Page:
If your dog tends to vomit, have diarrhea, or encounter some other type of problem after being boarded, you’re no doubt upset. How could this happen? Did something happen with their food?
The first thing you might think of doing is blaming the kennel, but are they really to blame? Let’s look at some of the reasons why your pooch may be sick after boarding. You might be surprised.
One of the more common illnesses that strike dogs when they’re boarded is diarrhea. Your vet can give you some idea of why it might have happened to your pooch, and maybe someone at the kennel could shed some light on the problem. But you might not ever get to the bottom of the issue unless you do a little digging on your own. These are just a few of the typical culprits when it comes to a dog coming down with diarrhea after boarding.
Dogs often experience a great deal of anxiety when going to a kennel. It’s an unfamiliar situation, for one. And then there’s the matter of being surrounded by strangers – both human and canine. Not only are the sights new, but the smells as well. The constant barking of some dogs doesn’t help. While many dogs remain unfazed by this new situation, many others get stressed and develop diarrhea as a result.1
Changes in food
Most pet parents will carefully ration their dog’s food and make sure they bring it to the kennel when boarding their pet. But many people either don’t have the time to do this, or it just slips their mind. As a result, their dog will be given food provided by the kennel. Even if the stay was just a few days, a change in food can do a number on a dog’s digestive tract, leading to diarrhea, or making your pup vomit.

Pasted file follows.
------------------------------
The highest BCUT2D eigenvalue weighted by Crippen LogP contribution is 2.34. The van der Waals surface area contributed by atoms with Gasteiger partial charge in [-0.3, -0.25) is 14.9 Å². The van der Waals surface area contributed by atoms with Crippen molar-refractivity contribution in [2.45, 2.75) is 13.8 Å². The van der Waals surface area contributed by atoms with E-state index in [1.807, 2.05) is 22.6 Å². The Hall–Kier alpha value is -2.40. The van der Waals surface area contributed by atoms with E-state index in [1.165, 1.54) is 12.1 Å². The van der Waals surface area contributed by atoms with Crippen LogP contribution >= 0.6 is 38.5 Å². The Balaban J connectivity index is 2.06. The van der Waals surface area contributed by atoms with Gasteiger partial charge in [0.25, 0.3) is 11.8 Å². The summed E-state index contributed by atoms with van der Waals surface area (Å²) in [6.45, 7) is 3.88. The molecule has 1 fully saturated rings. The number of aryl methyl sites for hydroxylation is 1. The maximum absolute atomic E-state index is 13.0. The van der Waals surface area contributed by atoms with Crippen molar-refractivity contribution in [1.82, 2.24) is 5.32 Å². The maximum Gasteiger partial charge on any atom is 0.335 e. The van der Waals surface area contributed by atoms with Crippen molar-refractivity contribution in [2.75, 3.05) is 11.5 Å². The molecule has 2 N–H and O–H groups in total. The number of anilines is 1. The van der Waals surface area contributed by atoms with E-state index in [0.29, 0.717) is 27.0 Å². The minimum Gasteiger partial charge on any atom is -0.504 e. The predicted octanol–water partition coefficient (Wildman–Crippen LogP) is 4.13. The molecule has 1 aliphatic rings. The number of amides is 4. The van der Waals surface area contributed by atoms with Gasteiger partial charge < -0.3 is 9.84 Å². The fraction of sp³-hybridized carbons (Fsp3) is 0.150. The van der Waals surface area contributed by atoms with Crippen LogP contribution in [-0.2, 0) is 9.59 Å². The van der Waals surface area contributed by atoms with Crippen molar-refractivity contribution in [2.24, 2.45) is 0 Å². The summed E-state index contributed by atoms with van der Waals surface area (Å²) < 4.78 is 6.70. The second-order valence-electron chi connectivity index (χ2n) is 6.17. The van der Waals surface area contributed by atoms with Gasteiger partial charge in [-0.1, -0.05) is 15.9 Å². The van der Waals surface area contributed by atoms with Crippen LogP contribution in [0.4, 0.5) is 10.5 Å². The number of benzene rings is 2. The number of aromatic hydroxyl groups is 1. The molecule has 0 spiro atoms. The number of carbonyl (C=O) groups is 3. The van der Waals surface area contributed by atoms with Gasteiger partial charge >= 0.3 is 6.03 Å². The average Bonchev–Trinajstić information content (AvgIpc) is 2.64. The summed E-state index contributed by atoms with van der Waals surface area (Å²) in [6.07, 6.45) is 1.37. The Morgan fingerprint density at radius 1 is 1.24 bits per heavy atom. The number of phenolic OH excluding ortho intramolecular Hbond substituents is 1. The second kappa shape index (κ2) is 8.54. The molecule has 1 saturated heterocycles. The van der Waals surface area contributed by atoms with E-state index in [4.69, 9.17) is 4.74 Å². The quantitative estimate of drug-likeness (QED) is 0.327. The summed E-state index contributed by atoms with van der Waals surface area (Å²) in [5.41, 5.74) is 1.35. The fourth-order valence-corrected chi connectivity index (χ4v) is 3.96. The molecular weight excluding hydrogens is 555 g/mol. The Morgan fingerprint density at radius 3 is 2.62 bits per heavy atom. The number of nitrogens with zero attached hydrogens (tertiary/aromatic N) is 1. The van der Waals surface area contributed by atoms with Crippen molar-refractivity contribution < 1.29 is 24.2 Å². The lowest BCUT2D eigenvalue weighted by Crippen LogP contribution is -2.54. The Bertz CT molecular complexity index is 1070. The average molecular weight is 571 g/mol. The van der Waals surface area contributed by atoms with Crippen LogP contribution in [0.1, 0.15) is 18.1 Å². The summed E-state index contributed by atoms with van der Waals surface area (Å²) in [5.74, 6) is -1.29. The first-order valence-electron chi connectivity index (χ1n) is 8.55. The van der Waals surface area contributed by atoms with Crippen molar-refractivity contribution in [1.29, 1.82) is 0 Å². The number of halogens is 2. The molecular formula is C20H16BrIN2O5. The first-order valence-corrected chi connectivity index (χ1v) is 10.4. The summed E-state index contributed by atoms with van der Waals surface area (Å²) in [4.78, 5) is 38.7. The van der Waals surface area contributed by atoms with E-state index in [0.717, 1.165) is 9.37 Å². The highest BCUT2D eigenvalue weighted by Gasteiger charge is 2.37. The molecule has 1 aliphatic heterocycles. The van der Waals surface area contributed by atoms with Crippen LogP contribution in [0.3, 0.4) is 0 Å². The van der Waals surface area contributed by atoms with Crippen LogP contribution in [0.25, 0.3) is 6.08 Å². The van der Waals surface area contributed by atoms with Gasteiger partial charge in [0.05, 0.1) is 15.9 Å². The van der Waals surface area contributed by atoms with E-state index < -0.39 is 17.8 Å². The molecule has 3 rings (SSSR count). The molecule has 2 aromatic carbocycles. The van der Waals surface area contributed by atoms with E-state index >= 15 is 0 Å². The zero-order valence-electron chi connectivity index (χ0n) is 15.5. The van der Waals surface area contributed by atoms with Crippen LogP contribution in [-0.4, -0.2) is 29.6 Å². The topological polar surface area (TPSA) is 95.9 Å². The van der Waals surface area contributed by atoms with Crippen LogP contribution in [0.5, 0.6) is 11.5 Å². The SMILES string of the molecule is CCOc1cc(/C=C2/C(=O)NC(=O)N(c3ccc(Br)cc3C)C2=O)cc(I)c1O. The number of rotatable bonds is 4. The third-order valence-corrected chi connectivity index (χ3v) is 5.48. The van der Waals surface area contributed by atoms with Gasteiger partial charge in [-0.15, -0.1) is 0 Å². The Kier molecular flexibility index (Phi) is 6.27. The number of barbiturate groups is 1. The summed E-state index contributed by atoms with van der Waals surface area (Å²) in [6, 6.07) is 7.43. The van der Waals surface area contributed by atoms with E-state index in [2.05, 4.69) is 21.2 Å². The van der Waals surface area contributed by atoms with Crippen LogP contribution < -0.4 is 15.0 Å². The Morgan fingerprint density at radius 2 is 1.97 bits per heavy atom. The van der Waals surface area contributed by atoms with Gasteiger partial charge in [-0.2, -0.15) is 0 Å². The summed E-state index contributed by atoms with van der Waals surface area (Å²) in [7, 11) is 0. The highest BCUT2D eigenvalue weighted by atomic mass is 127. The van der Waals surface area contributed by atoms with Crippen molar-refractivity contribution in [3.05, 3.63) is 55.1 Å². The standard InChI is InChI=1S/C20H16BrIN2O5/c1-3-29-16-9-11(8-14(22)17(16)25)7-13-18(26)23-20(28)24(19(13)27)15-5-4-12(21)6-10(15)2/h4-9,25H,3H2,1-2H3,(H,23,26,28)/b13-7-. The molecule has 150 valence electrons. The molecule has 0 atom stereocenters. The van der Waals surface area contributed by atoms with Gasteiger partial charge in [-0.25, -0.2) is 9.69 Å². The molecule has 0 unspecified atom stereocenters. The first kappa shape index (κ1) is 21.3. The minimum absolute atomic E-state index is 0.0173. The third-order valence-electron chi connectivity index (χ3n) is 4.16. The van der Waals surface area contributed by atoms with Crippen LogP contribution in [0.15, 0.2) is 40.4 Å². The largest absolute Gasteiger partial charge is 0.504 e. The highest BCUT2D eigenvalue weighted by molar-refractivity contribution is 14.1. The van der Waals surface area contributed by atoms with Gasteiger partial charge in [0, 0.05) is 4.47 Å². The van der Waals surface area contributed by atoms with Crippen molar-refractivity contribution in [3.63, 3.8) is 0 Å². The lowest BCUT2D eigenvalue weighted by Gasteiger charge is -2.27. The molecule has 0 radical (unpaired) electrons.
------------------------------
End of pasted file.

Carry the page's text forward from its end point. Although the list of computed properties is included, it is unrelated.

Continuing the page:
The next time you need to board your pet, talk to kennel personnel. Find out what kind of food they serve when pet owners don’t bring their own. And if you’re concerned, remember to pack your dog’s food and bring it with you when you drop them off.2
They caught something
The vast majority of kennels are safe, healthy, and loving places for dogs. All pets being boarded are checked for proper vaccinations, and the facilities are thoroughly cleaned many times each day. Unfortunately, illnesses can still be spread from one pet to another, despite precautions being taken.3 Talk to your vet to see if your dog might have picked something up during their most recent stay.
Choosing a Kennel
The next time you board your pet, don’t be afraid to check out the kennel beforehand. Make sure you’re happy with the quality of care your dog will receive. Talk to your vet, or speak with friends and relatives who have boarded their dogs, to see which ones they recommend.
Other things you can do before boarding your dog to give you peace of mind that your pup will be well-cared for include:
- Checking to make sure the kennel facilities are clean and well organized.
- Making sure the boarding facility uses thorough disinfection procedures.
- Checking the outside of the facility, to make sure it’s secure, with gates and fences.
You want to be certain the boarding facility is secure, so your pet won’t escape.
If your dog likes to climb or dig, let the operator of the kennel know, so they can take extra precautions.
All sleeping quarters should be clear of any potential hazards. These include chemicals, sharp objects, and any loose items that your dog could swallow. They also need to be separated by secure dividers, so that your dog can sleep peacefully without worrying about rowdy neighbors.
You will also need to make sure the kennels you consider provide constant supervision by qualified personnel. The operators need to be professionals who know how to spot an illness or signs of stress, and who knows when to call a vet if the problem worsens.4
Wrapping it Up
By taking a few precautions you can help ensure that your pet will be completely fine the next time they’re boarded. Decide whether you will bring their food to the kennel. Check out the kennel thoroughly. Ask for references from your vet or friends, too, to find the right place to board your pup.
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